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Dibb v. AllianceOne Receivables Management Inc.

United States District Court, Western District of Washington, Tacoma

April 2, 2015

MARGARET L. DIBB, individually and on behalf of others similarly situated, Plaintiff,
v.
ALLIANCEONE RECEIVABLES MANAGEMENT, INC., Defendant.

ORDER ON DEFENDANT’S MOTION FOR SUMMARY JUDGMENT AND PLAINTIFFS’ MOTION FOR APPROVAL TO AMEND COMPLAINT

ROBERT J. BRYAN United States District Judge

This matter comes before the Court on Plaintiff’s motion to strike (Dkt. 27), Defendant AllianceOne Receivables Management, Inc.’s (“AllianceOne”) Motion for Summary Judgment (Dkt. 18), and Plaintiff’s Motion for Approval to Amend Complaint (Dkt. 29). The Court has considered the pleadings filed in support of and in opposition to the motions and the file herein.

Plaintiff Margaret Dibb filed this putative class action on October 10, 2014, seeking relief under the Fair Debt Collection Practices Act, 15 U.S.C. § 1692, et.seq. (“FDCPA”) and the Washington State Consumer Protection Act, RCW 19.86, et seq. (“CPA”) in connection with Defendant’s attempts to collect a debt arising from a returned check written to a state agency for license plates and tabs. Dkt. 1.

Defendant moves to summarily dismiss representative Plaintiff Dibb’s FDCPA claim, arguing that it was filed well after the one-year statute of limitations expired. Dkt. 18. It also moves to dismiss her CPA claim, arguing that because it is based on her FDCPA claim, it fails. Id. Plaintiff moves to strike certain portions of a declaration Defendant offered in support of its motion. Dkt. 27. Plaintiff also filed a motion for leave to amend the Complaint. Dkt. 29. The motion seeks to add a named Plaintiff, add a claim, and clarify the Complaint. Dkt. 29. For the reasons stated below, the Plaintiff’s motion to strike should be granted, in part, and denied, in part, Defendant’s motion for summary judgment should be denied, and Plaintiff’s motion to amend the complaint should be granted.

I. FACTS

Plaintiff Dibb moved from Oregon to Vashon Island, Washington in 2012. Dkt. 25, at 2. She purchased license plates and tabs for her vehicle from the Washington State Department of Licensing (“DOL”) using a personal check in the amount of $90.25. Id., at 2.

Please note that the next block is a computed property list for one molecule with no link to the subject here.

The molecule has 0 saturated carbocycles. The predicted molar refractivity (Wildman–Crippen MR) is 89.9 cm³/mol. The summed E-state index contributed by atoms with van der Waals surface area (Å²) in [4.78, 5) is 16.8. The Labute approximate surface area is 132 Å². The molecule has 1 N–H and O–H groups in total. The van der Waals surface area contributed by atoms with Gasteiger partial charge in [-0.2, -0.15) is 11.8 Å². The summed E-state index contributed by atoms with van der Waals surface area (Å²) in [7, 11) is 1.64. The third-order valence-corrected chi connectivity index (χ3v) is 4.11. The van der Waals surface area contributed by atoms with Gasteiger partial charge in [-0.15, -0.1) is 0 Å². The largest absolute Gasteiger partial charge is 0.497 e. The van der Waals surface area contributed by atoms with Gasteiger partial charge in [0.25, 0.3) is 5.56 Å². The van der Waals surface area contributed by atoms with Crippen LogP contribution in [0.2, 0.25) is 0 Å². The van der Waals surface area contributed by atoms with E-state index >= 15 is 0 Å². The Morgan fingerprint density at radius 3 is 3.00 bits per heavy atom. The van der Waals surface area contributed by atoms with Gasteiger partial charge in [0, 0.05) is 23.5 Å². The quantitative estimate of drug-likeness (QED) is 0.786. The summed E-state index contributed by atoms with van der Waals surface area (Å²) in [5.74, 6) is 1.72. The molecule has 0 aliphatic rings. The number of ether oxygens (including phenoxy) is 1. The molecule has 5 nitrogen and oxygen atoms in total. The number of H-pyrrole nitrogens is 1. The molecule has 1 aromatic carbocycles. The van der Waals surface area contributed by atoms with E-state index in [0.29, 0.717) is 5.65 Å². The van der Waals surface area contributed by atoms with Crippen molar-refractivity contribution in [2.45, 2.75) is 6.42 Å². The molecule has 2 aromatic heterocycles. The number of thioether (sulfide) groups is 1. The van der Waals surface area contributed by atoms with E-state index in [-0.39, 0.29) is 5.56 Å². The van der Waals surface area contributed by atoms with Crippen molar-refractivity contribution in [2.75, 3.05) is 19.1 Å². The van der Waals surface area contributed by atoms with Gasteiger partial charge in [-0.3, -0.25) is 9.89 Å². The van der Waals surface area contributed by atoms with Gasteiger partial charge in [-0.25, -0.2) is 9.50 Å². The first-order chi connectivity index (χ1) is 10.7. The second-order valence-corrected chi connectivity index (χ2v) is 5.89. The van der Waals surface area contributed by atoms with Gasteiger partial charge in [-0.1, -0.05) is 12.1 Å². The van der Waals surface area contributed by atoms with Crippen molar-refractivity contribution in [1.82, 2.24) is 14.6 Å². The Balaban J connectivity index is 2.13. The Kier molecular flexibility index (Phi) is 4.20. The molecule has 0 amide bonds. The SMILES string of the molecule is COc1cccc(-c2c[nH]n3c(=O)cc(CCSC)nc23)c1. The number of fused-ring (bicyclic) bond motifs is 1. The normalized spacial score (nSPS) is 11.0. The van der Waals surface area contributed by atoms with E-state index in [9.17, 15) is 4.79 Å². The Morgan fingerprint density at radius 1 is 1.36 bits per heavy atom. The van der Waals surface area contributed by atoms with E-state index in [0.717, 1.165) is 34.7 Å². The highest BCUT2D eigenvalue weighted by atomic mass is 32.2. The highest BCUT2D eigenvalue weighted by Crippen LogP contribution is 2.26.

Around July 10, 2013, Ms. Dibb returned to DOL to renew her tabs, and was informed that her check from the previous year had been returned for insufficient funds. Id. She was further informed that the debt had been sent to a collection agency, the Defendant here, and that she would need to contact the Defendant and pay the amount of the check plus interest before she could renew her tabs. Id. Ms. Dibb states that she was unaware that her check had been returned or that her account had been sent to Defendant. Id.

Ms. Dibb contacted Defendant, and was told that she owed $98.77 (which included the dishonored check and interest) and additional fees because the matter had been sent to their attorneys. Id. She asserts that Defendant refused to give her contact information for those attorneys. Id., at 3. Ms. Dibb states that she called Defendant multiple times that day, trying to speak with their attorneys, all along disputing that she owed anything over the $98.77. Id. at 3-4. She states that during one of those calls, she told them that she would pay the $98.77, “stressing [her] contention that this was [her] debt in full.” Id., at 4. She paid the $98.77, and states that she told Defendant to send her an email receipt, and Defendant did so. Id. Ms. Dibb returned to DOL and renewed her car tabs. Id.

On October 24, 2014, Ms. Dibb was served with a complaint filed against her by Defendant on May 29, 2013 in King County District Court in Issaquah Washington, case number 133-15386. Id. She states she “was shocked” to receive the complaint because she “was under the assumption during all this time that [her] message had been conveyed to the legal counsel and that they realized that there was nothing to collect.” Id. Ms. Dibbs contends that after she paid Defendant the $98.77 in July 2013, she was not contacted either by mail or email until service of the King County District Court complaint. Id.

According to the Complaint in this case, Defendant filed a motion for summary judgment in the King County District Court case and maintained that it was owed $710.93. Dkt. 1, at 3-4. In that motion, Defendant asserted that it sent Ms. Dibb a Notice of Dishonor of Check letter (“NOD”), dated September 25, 2012. Dkt. 1, at 4. Ms. Dibb asserts that she did not receive the NOD until the Defendant filed its motion for summary judgment in state court. Dkt. 25, at 4.

According to the Complaint, the NOD read:

You are also CAUTIONED that law enforcement agencies may be provided with a copy of this notice of dishonor and the check drawn by you for the possibility of proceeding with criminal charges if you do not pay the amount of this check within thirty days after the date this letter is postmarked.

Dkt. 1. According to the Complaint, the NOD’s envelope had a clear “glassine window” address block in the lower left hand corner. Id. Ms. Dibb’s account number with Defendant was visible. Id.

Ms. Dibb makes claims on behalf of herself and others similarly situated under the FDCPA based on the NOD’s statements regarding criminal prosecution and the NOD’s envelope’s design which permitted her account number to be visible. Dkt. 1. Ms. Dibb alleges that the FDCPA violations constitute per se violations of the CPA, and so asserts that claim on behalf of herself and the class as well. Id. No motion for certification of the class has been filed.

On December 16, 2014, Defendant’s motion to dismiss Plaintiff’s claims (Dkt. 9) was denied because Plaintiff’s debts are covered under the FDCPA and Plaintiff ...


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